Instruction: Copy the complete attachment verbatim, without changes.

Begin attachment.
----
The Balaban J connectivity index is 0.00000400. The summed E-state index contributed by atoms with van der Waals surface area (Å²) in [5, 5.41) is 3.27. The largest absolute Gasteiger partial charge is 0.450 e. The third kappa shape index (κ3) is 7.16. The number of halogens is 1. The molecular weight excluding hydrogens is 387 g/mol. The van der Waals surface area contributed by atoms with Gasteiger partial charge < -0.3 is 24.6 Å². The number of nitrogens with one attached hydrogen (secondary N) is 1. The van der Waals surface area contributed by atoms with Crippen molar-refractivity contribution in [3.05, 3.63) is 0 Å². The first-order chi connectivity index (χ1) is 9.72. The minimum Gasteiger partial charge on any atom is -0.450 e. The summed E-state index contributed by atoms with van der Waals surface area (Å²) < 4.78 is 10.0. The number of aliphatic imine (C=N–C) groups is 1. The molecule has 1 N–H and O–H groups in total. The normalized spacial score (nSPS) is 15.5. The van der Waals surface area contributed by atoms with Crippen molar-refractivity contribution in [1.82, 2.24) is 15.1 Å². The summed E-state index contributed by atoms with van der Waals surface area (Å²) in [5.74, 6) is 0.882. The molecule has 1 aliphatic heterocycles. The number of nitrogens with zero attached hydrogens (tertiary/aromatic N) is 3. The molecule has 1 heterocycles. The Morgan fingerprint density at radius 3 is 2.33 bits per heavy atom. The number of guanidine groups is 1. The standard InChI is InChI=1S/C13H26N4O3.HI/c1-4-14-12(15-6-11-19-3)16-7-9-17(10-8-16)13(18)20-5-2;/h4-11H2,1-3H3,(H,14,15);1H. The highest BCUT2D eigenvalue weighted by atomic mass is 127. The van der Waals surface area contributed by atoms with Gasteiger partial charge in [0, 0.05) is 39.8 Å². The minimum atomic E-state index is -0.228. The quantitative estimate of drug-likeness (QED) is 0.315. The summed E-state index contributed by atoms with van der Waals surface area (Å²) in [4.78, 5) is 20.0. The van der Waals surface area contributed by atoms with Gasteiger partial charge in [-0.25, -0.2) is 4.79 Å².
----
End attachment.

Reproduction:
The Balaban J connectivity index is 0.00000400. The summed E-state index contributed by atoms with van der Waals surface area (Å²) in [5, 5.41) is 3.27. The largest absolute Gasteiger partial charge is 0.450 e. The third kappa shape index (κ3) is 7.16. The number of halogens is 1. The molecular weight excluding hydrogens is 387 g/mol. The van der Waals surface area contributed by atoms with Gasteiger partial charge < -0.3 is 24.6 Å². The number of nitrogens with one attached hydrogen (secondary N) is 1. The van der Waals surface area contributed by atoms with Crippen molar-refractivity contribution in [3.05, 3.63) is 0 Å². The first-order chi connectivity index (χ1) is 9.72. The minimum Gasteiger partial charge on any atom is -0.450 e. The summed E-state index contributed by atoms with van der Waals surface area (Å²) < 4.78 is 10.0. The number of aliphatic imine (C=N–C) groups is 1. The molecule has 1 N–H and O–H groups in total. The normalized spacial score (nSPS) is 15.5. The van der Waals surface area contributed by atoms with Crippen molar-refractivity contribution in [1.82, 2.24) is 15.1 Å². The summed E-state index contributed by atoms with van der Waals surface area (Å²) in [5.74, 6) is 0.882. The molecule has 1 aliphatic heterocycles. The number of nitrogens with zero attached hydrogens (tertiary/aromatic N) is 3. The molecule has 1 heterocycles. The Morgan fingerprint density at radius 3 is 2.33 bits per heavy atom. The number of guanidine groups is 1. The standard InChI is InChI=1S/C13H26N4O3.HI/c1-4-14-12(15-6-11-19-3)16-7-9-17(10-8-16)13(18)20-5-2;/h4-11H2,1-3H3,(H,14,15);1H. The highest BCUT2D eigenvalue weighted by atomic mass is 127. The van der Waals surface area contributed by atoms with Gasteiger partial charge in [0, 0.05) is 39.8 Å². The minimum atomic E-state index is -0.228. The quantitative estimate of drug-likeness (QED) is 0.315. The summed E-state index contributed by atoms with van der Waals surface area (Å²) in [4.78, 5) is 20.0. The van der Waals surface area contributed by atoms with Gasteiger partial charge in [-0.25, -0.2) is 4.79 Å².